Ripples of a Time Gone By

It’s a time gone by, different me a different you

Not sure what I was hoping for…

They call us dreamers, cause we never see it through

Maybe I was trying to open a door


I used to wonder, if you thought of me

Hoped to one day take your hand

Take you where you wished to be

Make this world our promised land


We were younger then, more foolish too

Tried to treat you like the queen you were

Daydreamed, asked if our love was true

Then our time flew by in a blur



Reminiscing I guess? I know it seems petty, to have something as trivial as some distant heartbreak as a disturbance in one’s life. I need to wake up, can’t let this trouble me anymore. I don’t know what to think though, but I know this state of sometimes caring, sometimes stone cold can’t continue because it’s hurting me way more than it should.

She cut me out of her life so easily, deftly. Capable like that…keen is the best word to describe her. Quick-minded for problem-solving, but also able to navigate people, find people…people more suited to her friendships, her interests.

The problem’s not so small I guess. On one hand I want to cut her out of my life, let these old wounds heal and disappear. But I also want her in my life…maybe not as the person I fell in love with years ago, but as the person I admire and respect.

It’s a limbo…where the mind fights with itself on what it believes, unable to clearly distinguish what it really thinks, feels.

I’ll end here today, enough depressing stuff.


Thank you for reading, and have a great day.



We are born with delusions. We think that the world is ours at birth, that we are meant to be served. Only through time and guidance do we learn to act properly and become productive citizens of society.

However, it is up to us to remove, and see through the initial sense of self-entitlement, the idea that we were set here to be almighty and unique. Without realism, the ability to imagine is without a venue for application. Without grounding in reality, the imagination and dreams of grandeur are exactly that: dreams and imagination.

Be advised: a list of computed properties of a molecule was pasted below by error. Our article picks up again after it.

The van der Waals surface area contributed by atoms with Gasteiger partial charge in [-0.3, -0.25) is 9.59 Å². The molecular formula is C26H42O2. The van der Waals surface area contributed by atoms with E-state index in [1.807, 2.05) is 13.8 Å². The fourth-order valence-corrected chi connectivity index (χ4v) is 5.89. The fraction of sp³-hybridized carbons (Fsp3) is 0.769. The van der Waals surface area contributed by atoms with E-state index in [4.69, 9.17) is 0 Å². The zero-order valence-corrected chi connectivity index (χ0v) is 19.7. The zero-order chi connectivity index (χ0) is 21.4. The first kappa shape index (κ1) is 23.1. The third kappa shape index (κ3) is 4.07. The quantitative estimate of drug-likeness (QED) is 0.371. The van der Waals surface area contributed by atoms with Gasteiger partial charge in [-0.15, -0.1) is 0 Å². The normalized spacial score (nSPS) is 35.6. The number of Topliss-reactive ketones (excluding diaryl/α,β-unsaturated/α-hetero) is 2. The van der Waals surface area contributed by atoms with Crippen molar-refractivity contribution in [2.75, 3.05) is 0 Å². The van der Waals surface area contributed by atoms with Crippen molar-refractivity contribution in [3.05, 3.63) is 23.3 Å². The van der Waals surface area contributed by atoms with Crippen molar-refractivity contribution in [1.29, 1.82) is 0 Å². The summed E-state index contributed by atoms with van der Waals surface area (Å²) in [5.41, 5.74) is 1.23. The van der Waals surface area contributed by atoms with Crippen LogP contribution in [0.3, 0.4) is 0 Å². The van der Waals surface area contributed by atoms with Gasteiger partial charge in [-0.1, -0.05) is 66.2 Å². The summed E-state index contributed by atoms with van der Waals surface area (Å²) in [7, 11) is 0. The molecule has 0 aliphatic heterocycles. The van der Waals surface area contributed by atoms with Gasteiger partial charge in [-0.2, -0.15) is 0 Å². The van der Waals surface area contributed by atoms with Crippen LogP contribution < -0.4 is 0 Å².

For me…until recently I had this idea that I was really talented at the piano. Sure…I have some musicality, I feel the connection with the music. Can I compose pieces on the spot, play incredibly fast and have perfect technique, or have the innate desire to spend all of my time playing? The answer is no to all of the questions. The thing is, just because I’m not crazy talented doesn’t mean that piano is not worth doing…on the contrary, I see it as something that I can enjoy while being fairly good, and not have to stress about competition. I think piano is a wonderful form of self-expression, a beautiful instrument and definitely something worth trying. It’s a…serious hobby I guess.

That’s a perfectly reasonable approach towards some parts of our lives. If you enjoy drawing, but don’t want to be a professional artist…enjoy doing math contests but don’t like the idea of going into purely theoretical maths, or enjoy swimming but don’t want to be an olympic athlete, it’s always a choice. The future is only set in stone once it has dried and stiffened into the past. Until then every choice is fluid.